If you ever have to rebuild your property or make repairs, you may be required to comply with updated building codes, and having building code insurance can be a lifesaver. Without it, you would have to pay out-of-pocket to make the changes, even though local regulation changes are out of your control.
Non-occupied dwelling coverage
In some cases, your insurance company may not cover a claim if the building has been unoccupied for more than 30 days. For example, if your rental home was broken into after sitting vacant for a month, you might have trouble getting the claim approved. With non-occupied dwelling coverage, you can get extended protection for that time.
How much does landlord insurance cost?
According to the Insurance Information Institute (III), landlord insurance costs about 25% more than homeowners insurance. That’s because landlord insurance comes with extra protection and coverage that home insurance doesn’t include. For perspective, the average cost of home insurance in the United States is $1,211 per year, according to the latest data from the III. That means landlord insurance could cost you just over $1,500.
Renters insurance, on the other hand, is typically very inexpensive. The III estimates that the average cost of renters insurance is just $180 per year. However, renters insurance only covers tenants’ personal belongings and liability. There’s no coverage for the physical structure of the building, because the tenant is not the property owner.
Like all types of insurance, the cost of landlord insurance depends on a number of different factors. The location of the property, the size of the building, the number of units and the age of the building are all factored into your rate. There are also some personal factors, like your history of claims and your credit score, that contribute to your rate.
What’s the difference between homeowners insurance and landlords insurance?
Homeowners insurance and landlord insurance share some similarities. They both include coverage for the structure of the building, personal property, and liability coverage. But there are a few key differences that are important to know.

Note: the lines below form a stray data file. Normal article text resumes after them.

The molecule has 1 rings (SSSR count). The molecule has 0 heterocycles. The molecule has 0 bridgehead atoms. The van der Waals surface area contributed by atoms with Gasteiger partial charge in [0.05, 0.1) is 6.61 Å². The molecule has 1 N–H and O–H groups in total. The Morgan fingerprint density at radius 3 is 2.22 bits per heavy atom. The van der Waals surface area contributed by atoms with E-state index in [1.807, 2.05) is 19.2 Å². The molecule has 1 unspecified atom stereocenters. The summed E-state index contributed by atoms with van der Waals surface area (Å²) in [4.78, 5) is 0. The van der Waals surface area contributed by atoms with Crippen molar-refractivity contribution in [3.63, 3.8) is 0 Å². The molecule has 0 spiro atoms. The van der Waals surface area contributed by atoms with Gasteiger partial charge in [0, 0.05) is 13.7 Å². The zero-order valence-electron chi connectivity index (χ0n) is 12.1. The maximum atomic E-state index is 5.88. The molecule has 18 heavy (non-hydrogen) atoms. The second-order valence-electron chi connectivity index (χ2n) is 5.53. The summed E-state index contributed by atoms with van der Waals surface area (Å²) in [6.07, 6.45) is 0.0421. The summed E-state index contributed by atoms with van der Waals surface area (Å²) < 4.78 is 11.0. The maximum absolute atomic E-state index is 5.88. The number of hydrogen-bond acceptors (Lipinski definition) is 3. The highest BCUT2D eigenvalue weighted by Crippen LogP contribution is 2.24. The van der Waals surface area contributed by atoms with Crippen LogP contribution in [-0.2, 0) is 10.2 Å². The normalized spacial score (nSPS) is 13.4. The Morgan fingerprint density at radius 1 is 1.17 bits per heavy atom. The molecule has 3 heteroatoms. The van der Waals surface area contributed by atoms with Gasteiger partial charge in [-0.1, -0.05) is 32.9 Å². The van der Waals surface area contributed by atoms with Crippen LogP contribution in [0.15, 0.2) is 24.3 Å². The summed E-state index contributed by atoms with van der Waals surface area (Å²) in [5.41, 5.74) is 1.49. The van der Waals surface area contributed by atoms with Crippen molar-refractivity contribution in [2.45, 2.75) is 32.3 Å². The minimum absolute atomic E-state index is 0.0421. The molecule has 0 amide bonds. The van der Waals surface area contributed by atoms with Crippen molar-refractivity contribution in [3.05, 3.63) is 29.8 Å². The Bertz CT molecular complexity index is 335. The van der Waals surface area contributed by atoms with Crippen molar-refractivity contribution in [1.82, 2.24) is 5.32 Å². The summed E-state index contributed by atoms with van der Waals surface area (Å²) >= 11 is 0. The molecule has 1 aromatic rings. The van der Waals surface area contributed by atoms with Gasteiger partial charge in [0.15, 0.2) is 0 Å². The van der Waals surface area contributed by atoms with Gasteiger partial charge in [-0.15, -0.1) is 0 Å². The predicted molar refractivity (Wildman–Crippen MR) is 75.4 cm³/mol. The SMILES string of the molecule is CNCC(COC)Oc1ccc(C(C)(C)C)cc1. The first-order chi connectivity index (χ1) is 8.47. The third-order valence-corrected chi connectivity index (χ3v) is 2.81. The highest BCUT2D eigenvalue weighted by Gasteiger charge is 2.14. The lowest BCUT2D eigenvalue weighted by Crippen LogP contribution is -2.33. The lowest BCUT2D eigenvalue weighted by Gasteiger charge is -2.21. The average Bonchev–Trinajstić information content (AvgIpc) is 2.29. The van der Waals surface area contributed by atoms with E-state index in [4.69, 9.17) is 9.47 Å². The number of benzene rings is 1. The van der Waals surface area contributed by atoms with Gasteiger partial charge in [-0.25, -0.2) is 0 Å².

First, homeowners insurance only applies to owner-occupied homes. It doesn’t cover buildings that are rented out to tenants. Because landlords face more risk than homeowners, landlord insurance includes higher liability coverage limits than home insurance does.
The other major difference is that landlord insurance includes loss of income coverage. Landlords operate a business, and they rely on their rental property for income. If the building is damaged by a covered claim, the insurance company will reimburse the owner for lost income. Homeowners, on the other hand, don’t make any money from owning their home.
- Homeowners and renters insurance do not cover rental properties that you own.
- Landlord insurance isn’t required by law, but it might be required by your mortgage lender.
- Having landlord insurance provides valuable liability coverage and loss of income for property owners after a major claim.
Owning a rental property is a great way to make extra money. But a homeowners or renters insurance policy doesn’t offer the protection you need as a landlord.
If you have a rental property, you need landlord insurance to protect your personal assets in the event of a loss. You can also purchase endorsements, like flood insurance or building code insurance, to extend your coverage even further.